A microfabricated high-throughput cell electrofusion chip with 1,368 pairs of high aspect ratio silicon microelectrodes is presented. These microelectrodes, which were distributed in six individual microscale cell-fusion chambers, were covered with titanium and gold thin film to improve their electric conductivity as well as surface hydrophobility. Six chambers having different electrode distances make the chip highly suitable for fusing cells with different sizes. A microfluidic platform was set up for flowing control, cell manipulation and also experimental observation. Cells for electrofusion were first aligned at the prearranged locations by the dielectrophoretic force between two counter-electrodes, which benefits the traverse of electric pulse through the cell-cell contacting point for electroporation. Several on-chip cell electrofusion experiments have been carried out on different kinds of animal cells and plant protoplasts. Compared with conventional electrofusion methods, higher fusion efficiency was achieved on this device for precisely forming micropores on the proximate membranes of two contacting cells, and high throughput was also obtained due to the use of a large number of microelectrodes for cell manipulation and fusion. Moreover, a much lower power supply was required for the shorter distance between two counter-electrodes.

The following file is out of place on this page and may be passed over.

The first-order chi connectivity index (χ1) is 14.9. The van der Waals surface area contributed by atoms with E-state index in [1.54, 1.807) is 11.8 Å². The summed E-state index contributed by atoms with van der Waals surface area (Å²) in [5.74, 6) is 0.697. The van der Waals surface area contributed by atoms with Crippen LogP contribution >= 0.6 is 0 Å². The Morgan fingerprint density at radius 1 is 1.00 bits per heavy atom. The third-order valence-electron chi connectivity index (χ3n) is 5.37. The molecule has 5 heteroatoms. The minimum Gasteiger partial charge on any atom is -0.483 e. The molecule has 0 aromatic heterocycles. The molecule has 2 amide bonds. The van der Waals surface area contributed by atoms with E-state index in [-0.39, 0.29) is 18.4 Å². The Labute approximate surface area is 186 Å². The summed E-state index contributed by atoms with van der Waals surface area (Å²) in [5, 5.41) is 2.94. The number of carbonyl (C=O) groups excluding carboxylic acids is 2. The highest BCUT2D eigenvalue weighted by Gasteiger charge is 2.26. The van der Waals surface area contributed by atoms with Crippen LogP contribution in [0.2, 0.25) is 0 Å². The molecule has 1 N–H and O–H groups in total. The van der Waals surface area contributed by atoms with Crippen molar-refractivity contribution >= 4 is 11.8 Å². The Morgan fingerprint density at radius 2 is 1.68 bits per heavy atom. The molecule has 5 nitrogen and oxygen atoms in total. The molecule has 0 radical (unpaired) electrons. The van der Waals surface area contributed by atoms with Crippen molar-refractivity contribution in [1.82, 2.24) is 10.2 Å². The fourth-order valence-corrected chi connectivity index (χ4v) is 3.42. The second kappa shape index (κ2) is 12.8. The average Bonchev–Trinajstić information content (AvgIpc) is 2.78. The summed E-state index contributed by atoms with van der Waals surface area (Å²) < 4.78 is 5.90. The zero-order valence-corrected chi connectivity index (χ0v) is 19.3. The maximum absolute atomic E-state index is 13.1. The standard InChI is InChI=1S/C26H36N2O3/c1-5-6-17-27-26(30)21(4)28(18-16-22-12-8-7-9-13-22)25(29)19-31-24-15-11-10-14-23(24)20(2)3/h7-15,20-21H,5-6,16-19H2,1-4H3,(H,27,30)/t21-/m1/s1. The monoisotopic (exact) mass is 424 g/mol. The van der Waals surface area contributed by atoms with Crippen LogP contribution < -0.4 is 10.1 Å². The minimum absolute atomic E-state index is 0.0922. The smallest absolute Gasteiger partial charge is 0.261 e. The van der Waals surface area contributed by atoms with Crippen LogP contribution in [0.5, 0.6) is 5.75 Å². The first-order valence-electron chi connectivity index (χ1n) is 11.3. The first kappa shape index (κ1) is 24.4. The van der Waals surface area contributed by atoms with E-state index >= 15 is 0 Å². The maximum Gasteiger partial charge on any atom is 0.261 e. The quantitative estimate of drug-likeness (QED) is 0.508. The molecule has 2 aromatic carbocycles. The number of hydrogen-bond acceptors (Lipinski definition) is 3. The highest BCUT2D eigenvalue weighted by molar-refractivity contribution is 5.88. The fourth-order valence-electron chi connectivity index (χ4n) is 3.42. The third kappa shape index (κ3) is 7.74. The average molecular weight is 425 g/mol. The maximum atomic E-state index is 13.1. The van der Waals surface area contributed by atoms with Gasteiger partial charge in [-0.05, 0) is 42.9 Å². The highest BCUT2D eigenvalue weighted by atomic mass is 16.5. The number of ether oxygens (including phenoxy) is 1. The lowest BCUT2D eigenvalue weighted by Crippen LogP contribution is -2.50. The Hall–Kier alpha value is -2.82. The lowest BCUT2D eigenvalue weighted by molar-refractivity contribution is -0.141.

- Cell fusion
- Microelectrode array
- Electronic, Optical and Magnetic Materials
- Condensed Matter Physics
- Materials Chemistry